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Photo Credit: New Japan Pro Wrestling

#TBT- Wrestle Kingdom V- Jeff Hardy Vs. Tetsuya Naito

Once upon a time, there was a very real, almost surreal Japanese event which saw Rob Van Dam beat Toru Yano in a hardcore match, Finn Balor beat Kota Ibushi, Ryusuke Taguchi beat Kenny Omega and Andrade Cien Almas team with Gran Metalik to face Jyushin Thunder Liger. No, it wasn’t some All Japan supershow booked by an eccentric billionaire, it was New Japan Pro Wrestling’s Wrestle Kingdom V at the Tokyo Dome in 2011. 

Oh, and there was also a match which saw Jeff Hardy defend his TNA World Championship against “The Dark Ace” Tetsuya Naito, marking Hardy’s first and only ever appearance inside a NJPW ring. 

Sounds like a dream match, right? Two of the best characters and in-ring workers of a generation doing battle on the biggest stage in Japanese wrestling. What could go wrong? 

As it happens, a lot could go wrong. Most people know that these days, Naito’s physical condition isn’t fantastic, and people attribute this to his brutal matches with Okada, Tanahashi and Ibushi over the years. But in fact, I personally think Naito is banged up because he had to carry Jeff Hardy through this match in 2011.

We’ll get to exactly why the match sucked later, but for now, let’s have a look at the backstory between these two guys. 

First of all, Tetsuya Naito. In 2020, we know him as the IC belt-destroying “Tranquilo” leader of Los Ingernobles de Japon and first-ever IWGP Double Gold Dash Champion. He’s one of NJPW’s Top Five, a constant fan-favorite and one of the most exciting performers in the ring today.  

But back in 2011, Tetsuya Naito was a much different character. It would be another four years before the formation of LIJ and the “Tranquilo”personality was born. Circa 2011, he went by the nickname “The Stardust Genius,” a nod to his glittering future and aerial abilities. He bore a great resemblance to Tanahashi, both visually and in terms of in-ring style, and at the time Naito was the one poised to take over as the new Ace in the coming years. However, Okada soon showed up on the scene and took Naito’s position. 

This TNA World Heavyweight Title match with Hardy was actually the beginning of Naito’s push into the NJPW main event scene, but as you’ll later see, it didn’t quite work out that way.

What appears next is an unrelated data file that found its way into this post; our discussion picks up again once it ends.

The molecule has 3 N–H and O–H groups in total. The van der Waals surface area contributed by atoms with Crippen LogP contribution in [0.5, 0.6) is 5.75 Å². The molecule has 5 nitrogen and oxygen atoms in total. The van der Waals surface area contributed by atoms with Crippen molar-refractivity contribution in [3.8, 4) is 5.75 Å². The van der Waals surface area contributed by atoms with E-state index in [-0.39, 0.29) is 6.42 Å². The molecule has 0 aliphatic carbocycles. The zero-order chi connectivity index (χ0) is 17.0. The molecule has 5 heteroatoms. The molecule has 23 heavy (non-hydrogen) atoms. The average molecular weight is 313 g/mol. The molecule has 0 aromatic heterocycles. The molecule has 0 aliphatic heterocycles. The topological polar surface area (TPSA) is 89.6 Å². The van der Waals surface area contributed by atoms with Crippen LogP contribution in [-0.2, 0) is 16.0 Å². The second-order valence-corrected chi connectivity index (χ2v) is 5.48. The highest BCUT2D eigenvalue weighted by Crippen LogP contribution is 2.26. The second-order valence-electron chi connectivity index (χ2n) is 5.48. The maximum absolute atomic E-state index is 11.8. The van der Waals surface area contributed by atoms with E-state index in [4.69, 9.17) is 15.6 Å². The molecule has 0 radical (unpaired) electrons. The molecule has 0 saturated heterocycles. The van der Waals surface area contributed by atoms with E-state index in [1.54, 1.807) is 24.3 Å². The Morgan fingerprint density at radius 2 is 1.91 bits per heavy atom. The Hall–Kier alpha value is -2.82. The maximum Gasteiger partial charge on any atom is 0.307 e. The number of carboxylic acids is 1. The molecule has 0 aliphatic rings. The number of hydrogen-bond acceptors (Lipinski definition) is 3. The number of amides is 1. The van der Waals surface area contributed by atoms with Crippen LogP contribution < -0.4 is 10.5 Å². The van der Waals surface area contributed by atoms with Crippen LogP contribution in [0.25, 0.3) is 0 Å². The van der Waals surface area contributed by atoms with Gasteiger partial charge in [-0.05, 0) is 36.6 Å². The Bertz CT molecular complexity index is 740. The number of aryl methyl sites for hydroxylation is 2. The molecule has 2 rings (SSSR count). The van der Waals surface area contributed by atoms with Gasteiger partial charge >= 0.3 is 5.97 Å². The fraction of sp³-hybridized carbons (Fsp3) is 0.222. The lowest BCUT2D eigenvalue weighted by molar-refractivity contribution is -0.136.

Next up, Jeff Hardy. Perhaps one of the most industry-changing figures in pro wrestling history. His influence on the high-flying style cannot be understated, having more or less invented most of the ladder match highspots we now see on a regular basis (more of that on next week’s TBT). He was a prominent part of the Attitude Era and has been involved in some of the most memorable WWE matches of all time, both as a singles star and alongside his brother Matt. 

But anyone familiar with the dirt sheets will know that Jeff’s life has been plagued with personal problems, some of which are still going on to this day. Jeff was fired from WWE back in 2003 for excessive substance abuse, no-showing events and a significant deterioration of in-ring ability. One can argue that a career built on somersaulting off ladders isn’t really sustainable in the long-term, but Hardy has never been one to quit at the first hurdle. 

Hardy worked the indies, Total Nonstop Action and Ring of Honor for a few years before returning to WWE in 2006. He was again busted for drug use in 2008, and injuries caught up with him in 2009. He then left WWE again to heal, and ending up signing again with TNA in 2010. 

Jeff himself states that he had big plans for TNA during his second run. At the time, TNA and WWE were both running Monday nights in a renewed attempt at the Monday Night Wars. Hardy claimed he was going to help elevate TNA to WWE levels and beat them in the ratings, but for many reasons, that never happened.